Are you paralysed with fear? That’s a good sign. Fear is good. Like self-doubt, fear is an indicator. Fear tells us what we have to do. Remember one rule of thumb: the more scared we are of a work or calling, the more sure we can be that we have to do it.

A succinct, engaging, and practical guide for succeeding in any creative sphere, The War of Art is nothing less than Sun-Tzu for the soul. hat keeps so many of us from doing what we long to do? Why is there a naysayer within? How can we avoid the roadblocks of any creative endeavor—be it starting up a dream business venture, writing a novel, or painting a masterpiece? Bestselling novelist Steven Pressfield identif ies the enemy that every one of us must face, outlines a battle plan to conquer this internal foe, then pinpoints just how to achieve the greatest success.

Happy Reading Emerging Writers!




Amazon’s most popular book of 2013

Have heard of it?

It might surprise you to learn that the most popular book of 2013 was a self help non-fiction.

I was shocked this afternoon to discover that I had never heard of the most popular Amazon book for 2013.  Strength Finder 2.0 by Tom Rath.

This book has been downloaded more times than any other book this year!

I found it when I started doing a little Christmas Shopping today. I usually look through all the top sellers lists, such as CD, Dvd’s and Books, to get a few ideas for the family.

Emerging writers diary, Strength Finder

Strength Finder 2.0 is a follow up to a very popular book that came out in 2001 – Loaded with hundreds of strategies for applying your strengths to building a great life, this book and accompanying website ‘will change the way you look at yourself–and the world around you–forever.’

I am pretty keen to read it now!

I wonder – If I missed the most popular book of 2013, what else have I over looked this year?  When I consider the volume of books, novels and Ebooks printed and released every year – I am over whelmed.  How will I ever read all that material?  What will I miss out on, because there is just not enough time?

Strength Finder 2.0 cover, Amazon bestseller 2013

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The Little Green Grammar Book; Mark Tredinnick

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This is a writer’s grammar book.  It’s a grammar book by a writer for writers.  I don’t want to put anyone off, but I am neither a grammarian nor linguist; I’m just a writer who’s thought a fair bit about grammar – and taught a fair bit of it too.  This book describes most of the grammar that’s taught me how to write.  I’ve written it down in case it helps you, too.’ Tredinnick.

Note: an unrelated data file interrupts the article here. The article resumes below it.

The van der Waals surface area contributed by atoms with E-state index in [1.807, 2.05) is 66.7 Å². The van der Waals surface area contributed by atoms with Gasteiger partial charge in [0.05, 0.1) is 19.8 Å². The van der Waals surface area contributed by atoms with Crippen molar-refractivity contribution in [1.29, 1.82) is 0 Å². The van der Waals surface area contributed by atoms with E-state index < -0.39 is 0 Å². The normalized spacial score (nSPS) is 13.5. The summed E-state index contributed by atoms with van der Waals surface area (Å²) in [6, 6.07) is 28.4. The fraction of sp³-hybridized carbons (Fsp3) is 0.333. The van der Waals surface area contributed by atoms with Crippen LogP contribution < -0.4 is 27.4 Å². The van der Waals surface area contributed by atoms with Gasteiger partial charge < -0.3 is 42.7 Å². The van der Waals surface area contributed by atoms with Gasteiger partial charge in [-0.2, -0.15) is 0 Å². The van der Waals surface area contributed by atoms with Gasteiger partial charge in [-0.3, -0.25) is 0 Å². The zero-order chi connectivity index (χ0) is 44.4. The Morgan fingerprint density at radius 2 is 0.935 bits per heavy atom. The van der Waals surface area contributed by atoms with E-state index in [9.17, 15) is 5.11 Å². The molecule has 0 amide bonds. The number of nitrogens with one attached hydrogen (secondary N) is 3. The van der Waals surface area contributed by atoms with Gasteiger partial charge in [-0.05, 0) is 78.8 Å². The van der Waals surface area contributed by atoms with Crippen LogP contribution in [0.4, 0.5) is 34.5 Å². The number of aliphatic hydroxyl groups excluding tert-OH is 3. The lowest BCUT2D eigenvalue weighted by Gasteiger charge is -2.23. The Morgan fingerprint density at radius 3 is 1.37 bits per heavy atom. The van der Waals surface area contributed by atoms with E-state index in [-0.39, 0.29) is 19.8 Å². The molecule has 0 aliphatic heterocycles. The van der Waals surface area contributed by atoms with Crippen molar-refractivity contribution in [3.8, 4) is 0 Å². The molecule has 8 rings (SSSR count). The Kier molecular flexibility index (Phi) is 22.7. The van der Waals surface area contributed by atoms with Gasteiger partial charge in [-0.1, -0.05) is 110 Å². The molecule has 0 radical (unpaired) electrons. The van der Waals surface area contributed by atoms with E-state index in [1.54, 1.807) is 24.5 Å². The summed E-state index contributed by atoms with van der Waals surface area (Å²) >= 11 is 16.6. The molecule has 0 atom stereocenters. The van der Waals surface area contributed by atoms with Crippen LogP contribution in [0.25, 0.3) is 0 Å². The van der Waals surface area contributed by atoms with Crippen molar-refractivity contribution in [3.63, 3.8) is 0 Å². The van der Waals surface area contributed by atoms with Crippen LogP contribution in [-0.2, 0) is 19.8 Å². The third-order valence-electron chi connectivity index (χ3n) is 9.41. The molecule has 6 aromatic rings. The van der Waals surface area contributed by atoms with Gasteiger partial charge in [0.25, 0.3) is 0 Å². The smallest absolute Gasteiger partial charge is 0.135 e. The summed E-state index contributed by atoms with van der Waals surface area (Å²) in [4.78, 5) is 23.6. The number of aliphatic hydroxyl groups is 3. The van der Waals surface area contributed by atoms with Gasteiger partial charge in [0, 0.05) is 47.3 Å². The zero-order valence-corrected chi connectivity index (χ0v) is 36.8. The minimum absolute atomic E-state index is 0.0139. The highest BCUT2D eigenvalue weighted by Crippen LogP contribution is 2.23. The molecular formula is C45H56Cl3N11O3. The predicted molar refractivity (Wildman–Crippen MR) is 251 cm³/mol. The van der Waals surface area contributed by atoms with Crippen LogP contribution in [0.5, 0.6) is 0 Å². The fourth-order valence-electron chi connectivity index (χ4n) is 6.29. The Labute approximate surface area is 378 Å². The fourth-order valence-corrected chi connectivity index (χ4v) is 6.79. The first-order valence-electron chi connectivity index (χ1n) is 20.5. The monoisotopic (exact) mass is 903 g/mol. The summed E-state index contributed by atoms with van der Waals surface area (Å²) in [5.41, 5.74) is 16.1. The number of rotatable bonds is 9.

The Little Green Grammar Book is a non Fiction book about grammar.  It is more than just a reference book. It’s a study on grammar as a craft and why it matters.  Beginning with the ‘natural history of the sentence,’ this book breaks down the elements of a sentence, in a clear and contemporary way.

How Did This Book Come to Me?
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I purchased this book after receiving some negative feedback about my grammar.

I ordered this book at a book store.  I waited for it to be back loaded onto a truck traveling down the south coast from Sydney.  I checked in with the book store lady every few days, despite her promise to call me as soon as it came in.  I wanted this book very urgently as I had suddenly and scarily became aware of how terrible my grammar was.  I had become immobilized in my writing.  I was frozen and I could not have written another word until I had The Little Green Grammar Book in my handbag.

I had known about the book for a while, having read the Little Red Writing book many times, but it wasn’t until I found out just how bad I was, that I decided to finally buy it.

Why Will I Finish It?

‘The comma as pause has been oversold and under –explained.  We need a smarter notion.’  Tredinnick.

It is not really a book that demands that it be read cover to cover.  But I will.

I would like to read this novel slowly, so that I can pause and reflect at the end of each chapter.  I would like to learn, as I read.  It is very clear and easy to read.  It is light hearted, honest and somehow personal, while still being about and for grammar – interesting.

The little green grammar book, mark tredinnick, the emerging writer, grammar, writing first novelMore.

Published in 2008 by University of New South Whales Press, this book is part of a series on writing – The Little Red Writing Book, The Little Green Grammar Book and The Little Black Book of Business Writing.  There is a fourth title that can be found by Mark Tredinnick on writing, ‘Writing well: The Essential Guide,’ which is the US and UK title of The Little Red Writing Book.

I know it will take a while before I can see the improvements from learning proper grammar.  I know I have a long way to go.  I know that I will need to practice this every day.  I know that I will need to re write a lot of everything I have just written.  And I know that when I read over this article in only a few months, I will want to re write it all, correcting all the mistakes I don’t even know I am making